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ABSTRACT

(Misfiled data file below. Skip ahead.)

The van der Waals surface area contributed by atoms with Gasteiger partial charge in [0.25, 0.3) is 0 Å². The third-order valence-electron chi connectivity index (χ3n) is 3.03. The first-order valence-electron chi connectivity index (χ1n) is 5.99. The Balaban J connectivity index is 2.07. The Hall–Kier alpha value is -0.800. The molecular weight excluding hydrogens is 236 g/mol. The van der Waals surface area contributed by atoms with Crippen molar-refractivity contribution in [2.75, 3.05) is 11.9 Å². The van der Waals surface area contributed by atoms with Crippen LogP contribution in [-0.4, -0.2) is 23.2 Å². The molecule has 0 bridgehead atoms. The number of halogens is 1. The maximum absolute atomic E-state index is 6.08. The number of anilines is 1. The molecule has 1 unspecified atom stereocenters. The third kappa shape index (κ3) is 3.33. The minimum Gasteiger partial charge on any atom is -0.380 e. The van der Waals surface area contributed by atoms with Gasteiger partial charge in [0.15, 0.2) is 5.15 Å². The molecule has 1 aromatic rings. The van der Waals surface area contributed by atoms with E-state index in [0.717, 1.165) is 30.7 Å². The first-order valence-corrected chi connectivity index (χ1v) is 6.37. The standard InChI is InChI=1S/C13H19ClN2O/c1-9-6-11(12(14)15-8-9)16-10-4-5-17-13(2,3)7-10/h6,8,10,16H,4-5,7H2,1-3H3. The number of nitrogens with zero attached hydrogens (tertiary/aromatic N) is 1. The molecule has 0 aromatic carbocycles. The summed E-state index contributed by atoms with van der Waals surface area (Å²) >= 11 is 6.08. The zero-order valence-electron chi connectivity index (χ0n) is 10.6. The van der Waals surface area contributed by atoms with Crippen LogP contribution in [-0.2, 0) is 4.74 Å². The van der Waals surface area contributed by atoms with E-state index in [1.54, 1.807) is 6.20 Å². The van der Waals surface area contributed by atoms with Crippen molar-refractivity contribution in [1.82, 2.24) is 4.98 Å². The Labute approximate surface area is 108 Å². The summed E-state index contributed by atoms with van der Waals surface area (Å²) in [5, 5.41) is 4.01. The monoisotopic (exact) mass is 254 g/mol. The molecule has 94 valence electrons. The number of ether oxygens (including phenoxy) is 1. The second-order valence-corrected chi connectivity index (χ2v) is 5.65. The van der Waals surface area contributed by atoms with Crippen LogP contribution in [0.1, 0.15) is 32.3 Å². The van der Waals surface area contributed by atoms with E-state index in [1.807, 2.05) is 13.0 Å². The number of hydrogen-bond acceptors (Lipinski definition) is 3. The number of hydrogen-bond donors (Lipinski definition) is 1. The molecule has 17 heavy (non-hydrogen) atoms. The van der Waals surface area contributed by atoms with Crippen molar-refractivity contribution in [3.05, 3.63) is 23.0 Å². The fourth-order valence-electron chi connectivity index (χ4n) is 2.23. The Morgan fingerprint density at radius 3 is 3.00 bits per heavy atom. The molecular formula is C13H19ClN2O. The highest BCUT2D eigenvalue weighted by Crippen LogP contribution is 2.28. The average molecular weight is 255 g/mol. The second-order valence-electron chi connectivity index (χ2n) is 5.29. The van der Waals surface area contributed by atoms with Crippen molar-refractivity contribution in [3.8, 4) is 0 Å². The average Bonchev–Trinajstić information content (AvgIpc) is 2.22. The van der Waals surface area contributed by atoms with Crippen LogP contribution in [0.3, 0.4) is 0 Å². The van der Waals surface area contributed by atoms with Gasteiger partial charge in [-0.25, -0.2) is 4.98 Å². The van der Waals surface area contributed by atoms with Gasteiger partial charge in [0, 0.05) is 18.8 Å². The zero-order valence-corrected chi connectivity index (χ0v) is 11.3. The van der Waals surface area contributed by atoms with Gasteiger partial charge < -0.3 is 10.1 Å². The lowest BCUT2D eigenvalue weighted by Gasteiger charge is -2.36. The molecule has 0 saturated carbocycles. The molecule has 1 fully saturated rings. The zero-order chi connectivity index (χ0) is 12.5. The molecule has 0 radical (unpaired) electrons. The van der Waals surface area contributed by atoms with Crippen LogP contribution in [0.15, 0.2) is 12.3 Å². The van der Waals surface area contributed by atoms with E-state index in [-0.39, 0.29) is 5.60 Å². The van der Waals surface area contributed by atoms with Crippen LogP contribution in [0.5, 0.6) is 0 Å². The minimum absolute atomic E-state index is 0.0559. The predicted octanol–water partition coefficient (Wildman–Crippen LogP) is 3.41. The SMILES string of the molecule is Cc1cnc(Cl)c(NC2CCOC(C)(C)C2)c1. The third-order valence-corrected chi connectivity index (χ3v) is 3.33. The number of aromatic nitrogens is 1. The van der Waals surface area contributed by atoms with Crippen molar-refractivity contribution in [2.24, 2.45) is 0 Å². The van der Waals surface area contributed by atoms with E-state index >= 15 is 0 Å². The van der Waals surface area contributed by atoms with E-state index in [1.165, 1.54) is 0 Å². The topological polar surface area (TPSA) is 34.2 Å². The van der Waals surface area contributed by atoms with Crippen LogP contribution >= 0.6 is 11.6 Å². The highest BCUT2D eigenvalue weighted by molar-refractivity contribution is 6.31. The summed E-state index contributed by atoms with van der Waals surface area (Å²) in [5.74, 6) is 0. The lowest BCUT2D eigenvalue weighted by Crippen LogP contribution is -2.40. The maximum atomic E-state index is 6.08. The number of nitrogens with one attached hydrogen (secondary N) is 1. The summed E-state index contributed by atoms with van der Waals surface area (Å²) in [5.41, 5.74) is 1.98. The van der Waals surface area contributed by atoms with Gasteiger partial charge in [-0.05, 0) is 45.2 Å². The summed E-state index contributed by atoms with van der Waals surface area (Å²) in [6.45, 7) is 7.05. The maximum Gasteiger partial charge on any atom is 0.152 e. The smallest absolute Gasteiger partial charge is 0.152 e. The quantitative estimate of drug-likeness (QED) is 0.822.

Carbonate concretions, lenses and bands in the Pleistocene, Palaeogene and Upper Triassic coalfields of Japan consist of various carbonate minerals with varied chemical compositions. Authigenic carbonates in freshwater sediments are siderite > calcite > ankerite > dolomite >> ferroan magnesite; in brackish water to marine sediments in the coal measures, calcite > dolomite > ankerite > siderite >> ferroan magnesite; and in the overlying marine deposits, calcite > dolomite >> siderite. Most carbonates were formed progressively during burial within a range of depths between the sediment-water interface and approximately 3 km. The mineral species and the chemical composition of the carbonates are controlled primarily by the initial sedimentary facies of the host sediments and secondarily by the diagenetic evolution of pore water during burial. Based on the regular sequence and burial depth of precipitation of authigenic carbonates in a specific sedimentary facies, three diagenetic stages of carbonates are proposed. Carbonates formed during Stage I (< 500 m) strongly reflect the initial sedimentary facies, e.g. low Ca-Mg siderite in freshwater sediments which are initially rich in iron derived from lateritic soil on the nearby landmass, and Mg calcite and dolomite in brackish-marine sediments whose pore waters abound in Ca2+ and Mg2+ originating in seawater and calcareous shells. Carbonates formed during Stage II (500–2000 m) include high Ca-Mg siderite, ankerite, Fe dolomite and Fe–Mg calcite in freshwater sediments. The assemblage of Stage II carbonates in brackish-marine sediments in the coal measures is similar to that in freshwater sediments. This suggests similar diagenetic environments owing to an effective migration and mixing of pore water due to the compaction of host sediments. Carbonates formed during Stage III (> 2000 m) are Fe calcite and extremely high Ca-Mg siderite; the latter is exclusively in marine mudstones. The supply of Ca is partly from the alteration of silicates in the sediments at elevated burial temperatures. After uplift, calcite with low Mg content precipitates from percolating groundwater and fills extensional cracks.